Like a trustee in bankruptcy, a debtor-in-possession under Chapter XI "cannot accept the benefits of an executory contract without accepting the burdens as well." Schokbeton Industries, Inc. v. Schokbeton Products Corp., 466 F.2d at 175. The debtors here could not obtain reinstatement of the terminated leases without making the lease payments.
"It is conceivable that a system of bankruptcy law might compel the nonbankrupt party to a contract, the performance of which is incomplete as to both contracting parties, to continue performing while for the counterpart refer him to a mere dividend out of the estate. Needless to say, such a solution is neither wise from the viewpoint of commercial credit, nor fair from the viewpoint of equity. It neglects one of the basic principles of equity, mutuality of obligation and performance. What § 70(b) (affirmance of executory contracts) actually proposes to do is precisely to secure this continued mutuality wherever it is felt to be of greater benefit to the estate to proceed in accordance with the bankrupt debtor's plans rather than to freeze his commercial relations as of the filing date. The price for securing the potential margin of benefit to the estate is high. It is nothing short of complete mutuality, that is, assumption by the estate of the bankrupt's liabilities, not as a matter of granting a distributive share, but by performance in full, just as if bankruptcy had not intervened."
4A Collier, Bankruptcy P 70.43(2), pp. 523-24 (14th ed. 1978) (emphasis added). We recognized this principle of mutuality in P. M. G. Corp. v. Hogan, 520 F.2d 741, 744 (10th Cir. 1975), where we said, "if the trustee decides to adopt the contract, it will have to make the payments that it has missed with interest." Accord, In re D. H. Overmyer Co., 510 F.2d 320 (2d Cir. 1975) (refusing to apply Queens Boulevard, 503 F.2d 202, because lessee was behind in rent payments).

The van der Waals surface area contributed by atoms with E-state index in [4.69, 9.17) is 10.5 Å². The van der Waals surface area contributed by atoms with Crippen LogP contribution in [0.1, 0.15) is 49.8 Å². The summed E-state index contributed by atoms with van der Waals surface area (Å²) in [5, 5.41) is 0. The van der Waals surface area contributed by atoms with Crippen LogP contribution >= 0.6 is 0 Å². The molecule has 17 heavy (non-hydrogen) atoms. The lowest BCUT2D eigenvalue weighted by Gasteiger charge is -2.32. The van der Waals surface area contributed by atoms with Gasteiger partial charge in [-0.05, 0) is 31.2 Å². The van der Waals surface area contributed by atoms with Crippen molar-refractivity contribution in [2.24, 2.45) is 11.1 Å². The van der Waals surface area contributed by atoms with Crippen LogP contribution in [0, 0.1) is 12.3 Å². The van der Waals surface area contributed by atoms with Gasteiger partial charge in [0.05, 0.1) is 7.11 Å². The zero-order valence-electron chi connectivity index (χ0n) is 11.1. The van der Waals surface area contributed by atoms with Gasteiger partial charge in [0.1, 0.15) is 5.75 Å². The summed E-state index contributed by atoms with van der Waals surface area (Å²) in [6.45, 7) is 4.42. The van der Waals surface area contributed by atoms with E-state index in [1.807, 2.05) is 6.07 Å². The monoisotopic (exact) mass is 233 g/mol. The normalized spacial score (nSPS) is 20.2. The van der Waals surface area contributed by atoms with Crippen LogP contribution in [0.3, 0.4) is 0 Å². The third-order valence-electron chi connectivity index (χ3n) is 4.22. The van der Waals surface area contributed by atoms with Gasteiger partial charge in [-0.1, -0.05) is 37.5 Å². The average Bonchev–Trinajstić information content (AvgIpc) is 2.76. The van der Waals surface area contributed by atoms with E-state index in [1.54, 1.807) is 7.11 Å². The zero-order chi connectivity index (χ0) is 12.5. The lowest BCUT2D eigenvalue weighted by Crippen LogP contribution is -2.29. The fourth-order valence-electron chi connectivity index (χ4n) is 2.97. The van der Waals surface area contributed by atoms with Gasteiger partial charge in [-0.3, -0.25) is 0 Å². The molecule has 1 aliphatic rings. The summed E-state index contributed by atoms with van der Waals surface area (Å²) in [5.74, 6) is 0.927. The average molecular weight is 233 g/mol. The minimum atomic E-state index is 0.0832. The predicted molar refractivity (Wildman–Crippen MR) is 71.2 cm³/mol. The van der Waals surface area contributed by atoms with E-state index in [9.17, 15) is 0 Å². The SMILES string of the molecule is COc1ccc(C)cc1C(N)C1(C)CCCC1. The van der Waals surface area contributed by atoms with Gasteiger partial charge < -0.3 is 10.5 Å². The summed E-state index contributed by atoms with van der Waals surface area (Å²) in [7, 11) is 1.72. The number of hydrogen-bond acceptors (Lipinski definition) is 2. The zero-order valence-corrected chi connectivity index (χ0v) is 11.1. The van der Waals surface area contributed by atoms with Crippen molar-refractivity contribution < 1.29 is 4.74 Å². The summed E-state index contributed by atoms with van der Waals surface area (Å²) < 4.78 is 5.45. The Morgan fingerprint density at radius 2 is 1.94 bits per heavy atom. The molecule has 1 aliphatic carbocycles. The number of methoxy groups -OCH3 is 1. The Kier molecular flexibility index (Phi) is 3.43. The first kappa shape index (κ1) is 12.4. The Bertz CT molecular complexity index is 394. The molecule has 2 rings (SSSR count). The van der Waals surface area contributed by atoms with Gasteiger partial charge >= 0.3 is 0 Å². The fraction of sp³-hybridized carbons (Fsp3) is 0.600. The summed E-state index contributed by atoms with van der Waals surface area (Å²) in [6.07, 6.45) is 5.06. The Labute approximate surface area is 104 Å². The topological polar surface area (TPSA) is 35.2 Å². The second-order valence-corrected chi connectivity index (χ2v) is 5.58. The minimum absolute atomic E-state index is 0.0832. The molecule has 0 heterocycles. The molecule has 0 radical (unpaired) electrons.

Since the debtors failed to tender the delay rentals and to properly petition for reinstatement of the federal leases, the terminated leases could not be reinstated. The general equitable powers of the bankruptcy court cannot create for the debtors a right to property they have lost through an incurable default.
The Bankruptcy Act of 1898 was repealed by the Bankruptcy Reform Act of 1978, Pub.L.No. 95-598, sec. 401, 92 Stat. 2682, generally effective October 1, 1979. Id. sec. 402. The original petition was filed in this Chapter XI action on April 20, 1977, and judgment was rendered in these adversary proceedings on January 11, 1979. Therefore, this case is governed by the old Act. See id. sec. 403, 92 Stat. 2683
According to the Advisory Committee's Note, the reference in Rule 11-44(a) to "other proceeding" was for the purpose of including a pending arbitration proceeding within the scope of the automatic stay. Bankruptcy Rule 11-44, Advisory Committee's Note; See also 14 Collier, supra, at P 11-44.02(3)
The Wyoming leases, also expressly providing for automatic termination upon nonpayment of annual delay rental, contained no provision for reinstatement